Dryden Theater calendar][all ages]
The Dryden Theater at George Eastman House (900 East Ave.) will be showing The Bad and the Beautiful starting at this afternoon at 1:30 p.m. From the Eastman calendar: "Kirk Douglas, Lana Turner, Dick Powell, Barry Sullivan and Walter Pidgeon shine in this semi-autobiographical account of a powerful Hollywood producer and the creative artists he uses and discards".
Eastman House calendar][all ages]
The Dryden Theater at George Eastman House (900 East Ave.) will be showing Flandersui gae(Barking Dogs Never Bite) starting at 8 p.m. — a comedy about the "lives of the residences of a drab housing block, including a university lecturer annoyed by incessantly yapping dogs, and an estate clerk who tries to right the wrongs of the neighborhood".
Dryden Theater calendar][all ages]
This page is Jason Olshefsky's list of things to do in Rochester, NY and the surrounding region (including nearby towns Irondequoit, Webster, Penfield, Pittsford, Victor, Henrietta, Gates, Chili, Greece, and Charlotte, and occasionally other places in Monroe County and the Western New York region.) It is updated every week with daily listings for entertainment, activities, performances, movies, music, bands, comedy, improv, poetry, storytelling, lectures, discussions, debates, theater, plays, and generally fun things to do.
Music events are usually original bands with occasional cover bands and DJ's with musical styles including punk, emo, ska, swing, rock, rock-and-roll, alternative, metal, jazz, blues, noise band, experimental music, folk, acoustic, and "world-beat."
Events listed take place during the day, in the evenings, or as part of the city's nightlife as listed.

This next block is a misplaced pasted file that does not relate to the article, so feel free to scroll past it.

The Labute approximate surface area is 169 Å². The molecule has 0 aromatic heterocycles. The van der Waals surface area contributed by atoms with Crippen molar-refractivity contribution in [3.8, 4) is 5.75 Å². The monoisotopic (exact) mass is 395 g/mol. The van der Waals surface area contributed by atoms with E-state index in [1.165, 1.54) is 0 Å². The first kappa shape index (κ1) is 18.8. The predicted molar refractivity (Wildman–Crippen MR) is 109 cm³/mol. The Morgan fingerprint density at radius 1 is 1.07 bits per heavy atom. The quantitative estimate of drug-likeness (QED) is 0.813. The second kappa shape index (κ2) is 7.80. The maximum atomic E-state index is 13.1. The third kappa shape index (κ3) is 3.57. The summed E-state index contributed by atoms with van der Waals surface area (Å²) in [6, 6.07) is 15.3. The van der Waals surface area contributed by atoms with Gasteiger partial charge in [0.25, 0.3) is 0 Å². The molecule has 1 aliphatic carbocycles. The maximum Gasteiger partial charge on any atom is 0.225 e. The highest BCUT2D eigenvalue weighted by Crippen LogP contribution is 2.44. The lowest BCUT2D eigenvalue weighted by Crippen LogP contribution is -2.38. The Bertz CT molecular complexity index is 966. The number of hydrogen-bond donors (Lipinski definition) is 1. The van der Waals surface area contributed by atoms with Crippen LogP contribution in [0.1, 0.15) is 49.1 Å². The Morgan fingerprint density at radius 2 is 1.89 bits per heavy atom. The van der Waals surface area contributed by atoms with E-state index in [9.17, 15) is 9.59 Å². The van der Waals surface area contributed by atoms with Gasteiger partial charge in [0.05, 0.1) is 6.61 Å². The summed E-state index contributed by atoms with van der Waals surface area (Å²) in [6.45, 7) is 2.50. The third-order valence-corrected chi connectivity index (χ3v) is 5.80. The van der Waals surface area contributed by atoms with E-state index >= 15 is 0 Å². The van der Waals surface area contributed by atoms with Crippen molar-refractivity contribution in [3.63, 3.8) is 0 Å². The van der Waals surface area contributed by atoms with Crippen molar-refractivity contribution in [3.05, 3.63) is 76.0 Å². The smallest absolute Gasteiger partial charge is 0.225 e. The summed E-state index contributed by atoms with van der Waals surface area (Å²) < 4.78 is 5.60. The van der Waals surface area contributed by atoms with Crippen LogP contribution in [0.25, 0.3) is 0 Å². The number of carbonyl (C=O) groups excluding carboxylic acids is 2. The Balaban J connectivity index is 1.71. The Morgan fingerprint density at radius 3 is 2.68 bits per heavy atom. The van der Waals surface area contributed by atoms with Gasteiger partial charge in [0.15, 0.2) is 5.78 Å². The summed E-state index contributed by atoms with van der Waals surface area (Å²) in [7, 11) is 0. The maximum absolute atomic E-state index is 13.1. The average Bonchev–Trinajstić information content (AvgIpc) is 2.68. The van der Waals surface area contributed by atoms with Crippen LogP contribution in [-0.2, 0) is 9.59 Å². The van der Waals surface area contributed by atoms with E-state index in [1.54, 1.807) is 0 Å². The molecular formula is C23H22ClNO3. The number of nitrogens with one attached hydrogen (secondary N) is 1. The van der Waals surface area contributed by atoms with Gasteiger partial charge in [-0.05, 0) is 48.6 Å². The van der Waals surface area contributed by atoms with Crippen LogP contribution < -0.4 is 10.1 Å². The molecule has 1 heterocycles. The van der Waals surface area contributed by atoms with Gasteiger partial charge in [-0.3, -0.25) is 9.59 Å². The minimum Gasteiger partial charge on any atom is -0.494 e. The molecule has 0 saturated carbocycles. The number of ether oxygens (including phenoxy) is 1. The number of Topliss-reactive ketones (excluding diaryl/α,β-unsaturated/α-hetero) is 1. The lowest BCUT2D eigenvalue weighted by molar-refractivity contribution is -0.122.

Although I'm reluctant to admit it, it is a Rochester blog and I'm essentially blogging about Rochester events.
I also tend to express opinions, review past events, make reviews, speak of philosophy or of a philosophical nature, discuss humanity and creativity.
Oh, and it's spelled JayceLand with no space and a capital L, not Jayce Land, Jaycee Land, Jace Land, Jase Land, Joyce Land, Jayce World, Jayceeland, Jaceland, Jaseland, Joyceland, Jayceworld, Jayceeworld, Jaceworld, Jaseworld, nor Joyceworld. (Now if you misspell it in some search engine, you at least get a shot at finding it.)
It's also not to be confused with
or JakesWorld which is a site of a Rochester animator.
While I'm on the topic of keywords for search engines, this update includes information for Thursday, March 20, 2008 (Thu, Mar 20, 2008, 3/20/2008, or 3/20/08) Friday, March 21, 2008 (Fri, Mar 21, 2008, 3/21/2008, or 3/21/08) Saturday, March 22, 2008 (Sat, Mar 22, 2008, 3/22/2008, or 3/22/08) Sunday, March 23, 2008 (Sun, Mar 23, 2008, 3/23/2008, or 3/23/08) Monday, March 24, 2008 (Mon, Mar 24, 2008, 3/24/2008, or 3/24/08) Tuesday, March 25, 2008 (Tue, Mar 25, 2008, 3/25/2008, or 3/25/08) and Wednesday, March 26, 2008 (Wed, Mar 26, 2008, 3/26/2008, or 3/26/08).
indicates an event that's a preferred pick of the day ... probably something worth checking out.
indicates a "guaranteed" best bet for the particular genre of the indicated event.
links to a band's page on GarageBand.com which offers reviews and information about bands.
links to a band's page on MySpace.com which is a friend-networking site that is popular with bands.